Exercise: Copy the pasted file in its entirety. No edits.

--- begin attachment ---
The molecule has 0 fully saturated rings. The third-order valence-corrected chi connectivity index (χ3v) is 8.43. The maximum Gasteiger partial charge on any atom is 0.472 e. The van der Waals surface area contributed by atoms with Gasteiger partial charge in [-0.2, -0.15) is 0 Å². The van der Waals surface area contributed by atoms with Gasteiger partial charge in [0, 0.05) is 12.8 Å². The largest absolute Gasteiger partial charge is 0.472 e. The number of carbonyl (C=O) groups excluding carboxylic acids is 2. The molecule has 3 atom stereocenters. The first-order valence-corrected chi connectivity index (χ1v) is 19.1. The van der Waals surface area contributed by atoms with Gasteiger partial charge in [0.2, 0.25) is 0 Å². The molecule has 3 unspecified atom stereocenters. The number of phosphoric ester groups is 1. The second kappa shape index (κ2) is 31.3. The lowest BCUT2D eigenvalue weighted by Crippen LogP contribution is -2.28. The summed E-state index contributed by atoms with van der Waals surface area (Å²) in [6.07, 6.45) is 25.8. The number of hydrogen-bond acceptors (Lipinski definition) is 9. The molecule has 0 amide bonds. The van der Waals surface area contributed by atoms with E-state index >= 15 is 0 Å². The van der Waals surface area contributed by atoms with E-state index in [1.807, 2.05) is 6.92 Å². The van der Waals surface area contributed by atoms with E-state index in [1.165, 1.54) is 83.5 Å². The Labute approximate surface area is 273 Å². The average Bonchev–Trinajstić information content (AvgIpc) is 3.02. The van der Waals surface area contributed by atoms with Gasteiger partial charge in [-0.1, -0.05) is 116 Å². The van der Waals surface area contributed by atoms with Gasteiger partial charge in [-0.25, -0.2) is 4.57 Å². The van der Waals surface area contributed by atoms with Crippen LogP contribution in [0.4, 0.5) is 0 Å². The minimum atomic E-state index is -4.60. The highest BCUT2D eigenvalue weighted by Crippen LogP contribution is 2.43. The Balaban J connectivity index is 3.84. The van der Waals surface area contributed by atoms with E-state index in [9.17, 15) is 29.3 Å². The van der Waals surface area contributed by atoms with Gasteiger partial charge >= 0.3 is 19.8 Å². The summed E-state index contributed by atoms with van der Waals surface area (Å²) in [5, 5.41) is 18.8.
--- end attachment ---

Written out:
The molecule has 0 fully saturated rings. The third-order valence-corrected chi connectivity index (χ3v) is 8.43. The maximum Gasteiger partial charge on any atom is 0.472 e. The van der Waals surface area contributed by atoms with Gasteiger partial charge in [-0.2, -0.15) is 0 Å². The van der Waals surface area contributed by atoms with Gasteiger partial charge in [0, 0.05) is 12.8 Å². The largest absolute Gasteiger partial charge is 0.472 e. The number of carbonyl (C=O) groups excluding carboxylic acids is 2. The molecule has 3 atom stereocenters. The first-order valence-corrected chi connectivity index (χ1v) is 19.1. The van der Waals surface area contributed by atoms with Gasteiger partial charge in [0.2, 0.25) is 0 Å². The molecule has 3 unspecified atom stereocenters. The number of phosphoric ester groups is 1. The second kappa shape index (κ2) is 31.3. The lowest BCUT2D eigenvalue weighted by Crippen LogP contribution is -2.28. The summed E-state index contributed by atoms with van der Waals surface area (Å²) in [6.07, 6.45) is 25.8. The number of hydrogen-bond acceptors (Lipinski definition) is 9. The molecule has 0 amide bonds. The van der Waals surface area contributed by atoms with E-state index >= 15 is 0 Å². The van der Waals surface area contributed by atoms with E-state index in [1.807, 2.05) is 6.92 Å². The van der Waals surface area contributed by atoms with E-state index in [1.165, 1.54) is 83.5 Å². The Labute approximate surface area is 273 Å². The average Bonchev–Trinajstić information content (AvgIpc) is 3.02. The van der Waals surface area contributed by atoms with Gasteiger partial charge in [-0.1, -0.05) is 116 Å². The van der Waals surface area contributed by atoms with Gasteiger partial charge in [-0.25, -0.2) is 4.57 Å². The van der Waals surface area contributed by atoms with Crippen LogP contribution in [0.4, 0.5) is 0 Å². The minimum atomic E-state index is -4.60. The highest BCUT2D eigenvalue weighted by Crippen LogP contribution is 2.43. The Balaban J connectivity index is 3.84. The van der Waals surface area contributed by atoms with E-state index in [9.17, 15) is 29.3 Å². The van der Waals surface area contributed by atoms with Gasteiger partial charge >= 0.3 is 19.8 Å². The summed E-state index contributed by atoms with van der Waals surface area (Å²) in [5, 5.41) is 18.8.